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Chislehurst
Chislehurst
Chislehurst
(/ˈtʃɪzəlˈhɜːrst/) is an affluent suburban district in south east London, England, within the London Borough of Bromley. It borders the London Boroughs of Bexley and Greenwich, and lies east of Bromley
Bromley
and south west of Sidcup. It is 10.5 miles (16.9 km) south east of Charing Cross.Contents1 Toponymy 2 Present features2.1 Camden Place3 Past features 4 Education 5 Notable residents 6 Places of worship 7 Transport7.1 Rail 7.2 Bus8 Nearby Areas 9 ReferencesToponymy[edit] The name "Chislehurst" is derived from the Saxon words cisel 'gravel', and hyrst 'wooded hill'. Present features[edit]Royal ParadeSt Nicholas' Church and Charles A Janson Memorial Drinking Fountain Chislehurst Caves
Chislehurst Caves
entrance Chislehurst
Chislehurst
is regarded as an affluent area and one of the most expensive places to live in South East London
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Greater London
Greater London
London
is a region of England
England
which forms the administrative boundaries of London, as well as a county for the purposes of the lieutenancies. It is organised into 33 local government districts: the 32 London
London
boroughs (which make up the county of Greater London) and the City of London
City of London
(which is a separate county, but still part of the region). The Greater London
London
Authority, based in Southwark, is responsible for strategic local government across the region and consists of the Mayor of London
London
and the London
London
Assembly
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South East (London Sub Region)
Greater London
Greater London
is divided into five sub-regions for the purposes of the London Plan. The boundaries of these areas were amended in 2008 and 2011 and their role in the implementation of the London Plan
London Plan
has varied with each iteration. From 2004 to 2008, the sub-regions were initially the same as the Learning and Skills Council
Learning and Skills Council
areas set up in 1999.[1] These 2004–2008 sub-regions each had a Sub-Regional Development Framework.[2] The sub-regions were revised in February 2008 as part of the Further Alterations to the London Plan.[3] The 2008–2011 sub-regions, each had its own Sub-regional Implementation Framework.[4] In 2011, the sub-regions were revised again
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London (European Parliament Constituency)
London
London
is a constituency of the European Parliament. It currently elects 8 MEPs using the d'Hondt method of party-list proportional representation.[3]Contents1 Boundaries 2 History 3 Returned members 4 Election results4.1 2014 4.2 2009 4.3 2004 4.4 19995 ReferencesBoundaries[edit] The constituency corresponds to the Greater London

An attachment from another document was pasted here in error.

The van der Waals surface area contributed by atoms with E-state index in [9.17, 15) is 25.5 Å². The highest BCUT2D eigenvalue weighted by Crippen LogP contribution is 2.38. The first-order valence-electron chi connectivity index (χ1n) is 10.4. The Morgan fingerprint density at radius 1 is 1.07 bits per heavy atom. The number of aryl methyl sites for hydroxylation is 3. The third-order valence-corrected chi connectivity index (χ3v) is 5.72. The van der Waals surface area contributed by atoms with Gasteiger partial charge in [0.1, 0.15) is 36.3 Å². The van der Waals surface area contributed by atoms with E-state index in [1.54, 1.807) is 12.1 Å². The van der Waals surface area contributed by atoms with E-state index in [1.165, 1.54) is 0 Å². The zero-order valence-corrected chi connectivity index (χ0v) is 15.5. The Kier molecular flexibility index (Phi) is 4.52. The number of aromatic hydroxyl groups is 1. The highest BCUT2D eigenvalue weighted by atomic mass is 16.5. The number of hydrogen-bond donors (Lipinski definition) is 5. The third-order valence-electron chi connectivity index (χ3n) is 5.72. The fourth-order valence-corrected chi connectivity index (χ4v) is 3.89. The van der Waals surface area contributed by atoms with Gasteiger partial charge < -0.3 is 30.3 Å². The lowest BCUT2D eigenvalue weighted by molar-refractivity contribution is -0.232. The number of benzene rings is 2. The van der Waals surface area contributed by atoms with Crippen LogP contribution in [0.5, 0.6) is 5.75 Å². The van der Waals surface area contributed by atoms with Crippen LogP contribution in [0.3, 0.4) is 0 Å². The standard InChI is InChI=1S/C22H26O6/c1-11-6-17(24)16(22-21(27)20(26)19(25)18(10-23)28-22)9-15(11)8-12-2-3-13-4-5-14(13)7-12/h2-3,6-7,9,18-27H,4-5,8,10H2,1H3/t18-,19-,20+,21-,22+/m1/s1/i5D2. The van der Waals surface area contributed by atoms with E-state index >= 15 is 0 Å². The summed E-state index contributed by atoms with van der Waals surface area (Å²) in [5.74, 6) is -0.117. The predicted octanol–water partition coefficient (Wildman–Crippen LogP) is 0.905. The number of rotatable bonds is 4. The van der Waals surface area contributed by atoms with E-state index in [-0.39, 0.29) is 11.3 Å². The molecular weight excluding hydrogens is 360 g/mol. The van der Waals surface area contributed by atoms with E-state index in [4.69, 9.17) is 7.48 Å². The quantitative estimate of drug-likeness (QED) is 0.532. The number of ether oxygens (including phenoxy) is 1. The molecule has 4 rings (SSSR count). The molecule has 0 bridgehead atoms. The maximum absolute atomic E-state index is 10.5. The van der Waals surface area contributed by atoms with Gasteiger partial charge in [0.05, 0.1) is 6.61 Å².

London
region of England, in the south east of the United Kingdom. History[edit] Prior to 1999, London
London
was represented by a number of single-member constituencies
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Ordnance Survey National Grid
The Ordnance Survey
Ordnance Survey
National Grid reference
Grid reference
system is a system of geographic grid references used in Great Britain, distinct from latitude and longitude. It is often called British National Grid (BNG).[1][2] The Ordnance Survey
Ordnance Survey
(OS) devised the national grid reference system, and it is heavily used in their survey data, and in maps based on those surveys, whether published by the Ordnance Survey
Ordnance Survey
or by commercial map producers
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List Of United Kingdom Locations
A gazetteer of place names in the United Kingdom
United Kingdom
showing each place's county, unitary authority or council area and its geographical coordinates.A B C D E F G H I, J K L M N O P Q R S T U V W X–ZSee also External linksThe United KingdomLocation names beginning with ALocation names beginning with Aa–Ak Location names beginning with Al Location names beginning with Am–Ar Location names beginning with As–AzLocation names beginning with BLocation names beginning with Bab–Bal Location names beginning with Bam–Bap Location names beginning with Bar
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List Of Places In England
Here is a list of places, divided by ceremonial county of England.Northumberland Durham Lancashire Cheshire Derbs. Notts. Lincolnshire Leics. Staffs. Shropshire Warks. Northants. Norfolk Suffolk Essex Herts. Beds. Bucks. Oxon. Glos. Somerset Wiltshire Berkshire Kent Surrey Hampshire Dorset Devon Cornwall Heref. Worcs. Bristol East Riding of Yorkshire Rutland Cambs. Greater London Tyne & Wear Cumbria North Yorkshire South Yorks. West Yorkshire Greater Manc. Merseyside East Sussex West Sussex Isle of Wight West MidlandsSee also[edit]Toponymy of Great Britain Toponymical list of counties of the United Kingdom List of generic forms in British place names List of places in the United Kingdom Subdivisions of the United Kingdom List of places in Northern Ireland List of places in Scotland List of places in Wales List of cities in the United Kingdom List of towns in Englandv t eList of places in EnglandBedfordshire Berkshire Bristol Buckinghamshire
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List Of Places In London
This is an incomplete list of places in London, England.Contents1 Geographic divisions and areas1.1 Neighbourhoods 1.2 London
London
boroughs 1.3 Sub-regions 1.4 Political divisions2 Geographic features2.1 Hills and highest points 2.2 Waterways2.2.1 Canals 2.2.2 Canal tunnels 2.2.3 Docks 2.2.4 Islands and peninsulas 2.2.5 Lakes 2.2.6 Reservoirs 2.2.7 Rivers 2.2.8 Subterranean rivers2.3 Open spaces2.3.1 Cemeteries 2.3.2 Parks, gardens, and commons 2.3.3 Remnants of ancient woodlands 2.3.4 Royal Parks 2.3.5 Urban farms3 Buildings and structures3.1 Airports 3.2 Bridges 3